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at that hour when evil spirits are allowed to roam over the earth and magical invocations are made, go and interrogate the tree of the dead.
MATTHEW FONTAINE MAURY.
MATTHEW FONTAINE MAURY, the “Pathfinder of the Sea," was born in Spottsylvania County, Virginia, reared in Tennessee, and entered the Navy in 1825, rising to be lieutenant in 1837. In 1839 he met with an accident which lamed him for life, and he thenceforward spent his time in study and investigation of naval subjects. Under the pen-name of Harry Bluff," he wrote some essays for the “ Southern Literary Messenger," which produced great reforms in the Navy and led to the establishment of the Naval Academy at Annapolis.
In 1842 he was appointed superintendent of the Hydrographical Office, and in 1844, of the National Observatory, at Washington, the latter position including the former. The observations of winds, currents, and storins, which he caused to be made during nine years, are embodied in his “Wind and Current Charts ;” and the system thus begun was adopted by all European countries and has proven of immense benefit both to commere and science.
To him and to Lieutenant John M. Brooke, afterwards Com. Brooke, C. S. N., belongs the credit of deep-sea soundings; and to him we owe the suggestion of the submarine telegraphic cable across the Atlantic. (See below, letter to Secretary of the Navy.) Cyrus W. Field said, at a dinner given in 1858 to celebrate the first cable message across the
Atlantic,—“Maury furnished the brains, England gave the money, and I did the work.”
His “Physical Geography of the Sea" has been translated into all the languages of Europe, and caused Humboldt to say that Maury had founded a new science.
His researches and scientific labors gained him honors and medals from all scientific societies. His “Navigation” and “Geographies" are in popular use in our schools. His style is irresistibly attractive, being clear, strong, elegant, and indicative of truth in the man behind it.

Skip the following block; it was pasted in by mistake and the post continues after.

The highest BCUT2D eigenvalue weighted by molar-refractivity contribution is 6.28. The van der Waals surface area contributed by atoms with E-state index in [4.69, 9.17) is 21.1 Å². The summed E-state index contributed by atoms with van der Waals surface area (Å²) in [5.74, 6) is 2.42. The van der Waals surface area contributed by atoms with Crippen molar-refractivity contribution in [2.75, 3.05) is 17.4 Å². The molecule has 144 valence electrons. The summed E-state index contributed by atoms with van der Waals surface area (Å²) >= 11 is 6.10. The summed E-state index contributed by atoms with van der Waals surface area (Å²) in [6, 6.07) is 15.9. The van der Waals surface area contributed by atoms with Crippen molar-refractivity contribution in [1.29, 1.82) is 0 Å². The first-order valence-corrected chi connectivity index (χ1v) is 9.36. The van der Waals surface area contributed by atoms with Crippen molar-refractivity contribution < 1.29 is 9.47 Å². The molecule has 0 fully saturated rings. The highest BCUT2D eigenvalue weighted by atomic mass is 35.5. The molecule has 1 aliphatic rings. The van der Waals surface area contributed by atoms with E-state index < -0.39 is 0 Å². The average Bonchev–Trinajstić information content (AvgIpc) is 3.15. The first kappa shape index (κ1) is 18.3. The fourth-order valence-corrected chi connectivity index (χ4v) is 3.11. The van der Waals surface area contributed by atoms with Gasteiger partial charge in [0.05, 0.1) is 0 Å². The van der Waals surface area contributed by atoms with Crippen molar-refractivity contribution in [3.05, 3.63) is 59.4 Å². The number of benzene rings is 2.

He entered the Confederate service in 1861, and was employed at first at Richmond and later as naval agent in Europe. When Lee surrendered, he was in the West Indies on his way to put in use against Federal vessels in Southern ports a method of arranging torpedo mines which he had invented.
He then went to Mexico (1865) and took a position in the Cabinet of the Emperor Maximilian ; but the revolution there (1866) terminated his relations with that government. After two years in England, he returned to Virginia and in 1868 became professor of Physics in the Virginia Military Institute. At this time the University of Cambridge conferred upon him the degree of LL. D., and the Emperor of the French invited him to Paris as superintendent of the Imperial Observatory.
His life has been written in a most engaging style by his daughter, Mrs. Diana Fontaine Maury Corbin.
Scraps from the Lucky Bay, by Harry
Rebuilding Southern Commerce.
Physical Survey of Virginia,
Resources of West Virginia (with Wm. M.
Lanes for Steamers Crossing the Atlantic.
Magnetism and the Circulation of the Atmosphere.
THE GULF STREAM.